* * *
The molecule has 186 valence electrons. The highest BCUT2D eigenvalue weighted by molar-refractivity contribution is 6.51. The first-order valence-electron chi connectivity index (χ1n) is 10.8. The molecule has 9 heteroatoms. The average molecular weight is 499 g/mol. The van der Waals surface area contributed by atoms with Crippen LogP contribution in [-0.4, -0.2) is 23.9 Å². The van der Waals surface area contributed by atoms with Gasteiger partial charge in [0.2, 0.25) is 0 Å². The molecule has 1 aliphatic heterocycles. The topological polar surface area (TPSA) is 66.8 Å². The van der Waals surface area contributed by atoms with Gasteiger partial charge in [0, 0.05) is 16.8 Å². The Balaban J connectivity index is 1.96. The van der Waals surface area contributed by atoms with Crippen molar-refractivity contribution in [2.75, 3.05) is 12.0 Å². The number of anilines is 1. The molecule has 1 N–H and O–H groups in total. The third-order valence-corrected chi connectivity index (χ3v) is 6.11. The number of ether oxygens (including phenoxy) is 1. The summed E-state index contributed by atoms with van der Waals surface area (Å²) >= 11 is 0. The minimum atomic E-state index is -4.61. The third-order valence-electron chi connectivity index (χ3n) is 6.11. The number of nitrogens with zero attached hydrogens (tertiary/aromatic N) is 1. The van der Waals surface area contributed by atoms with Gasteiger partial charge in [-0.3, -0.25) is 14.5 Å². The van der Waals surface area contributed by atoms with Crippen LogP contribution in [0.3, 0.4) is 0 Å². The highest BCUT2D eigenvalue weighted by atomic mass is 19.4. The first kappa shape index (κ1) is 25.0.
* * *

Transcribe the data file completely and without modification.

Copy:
The molecule has 186 valence electrons. The highest BCUT2D eigenvalue weighted by molar-refractivity contribution is 6.51. The first-order valence-electron chi connectivity index (χ1n) is 10.8. The molecule has 9 heteroatoms. The average molecular weight is 499 g/mol. The van der Waals surface area contributed by atoms with Crippen LogP contribution in [-0.4, -0.2) is 23.9 Å². The van der Waals surface area contributed by atoms with Gasteiger partial charge in [0.2, 0.25) is 0 Å². The molecule has 1 aliphatic heterocycles. The topological polar surface area (TPSA) is 66.8 Å². The van der Waals surface area contributed by atoms with Gasteiger partial charge in [0, 0.05) is 16.8 Å². The Balaban J connectivity index is 1.96. The van der Waals surface area contributed by atoms with Crippen molar-refractivity contribution in [2.75, 3.05) is 12.0 Å². The number of anilines is 1. The molecule has 1 N–H and O–H groups in total. The third-order valence-corrected chi connectivity index (χ3v) is 6.11. The number of ether oxygens (including phenoxy) is 1. The summed E-state index contributed by atoms with van der Waals surface area (Å²) >= 11 is 0. The minimum atomic E-state index is -4.61. The third-order valence-electron chi connectivity index (χ3n) is 6.11. The number of nitrogens with zero attached hydrogens (tertiary/aromatic N) is 1. The van der Waals surface area contributed by atoms with Gasteiger partial charge in [-0.3, -0.25) is 14.5 Å². The van der Waals surface area contributed by atoms with Crippen LogP contribution in [0.3, 0.4) is 0 Å². The highest BCUT2D eigenvalue weighted by atomic mass is 19.4. The first kappa shape index (κ1) is 25.0.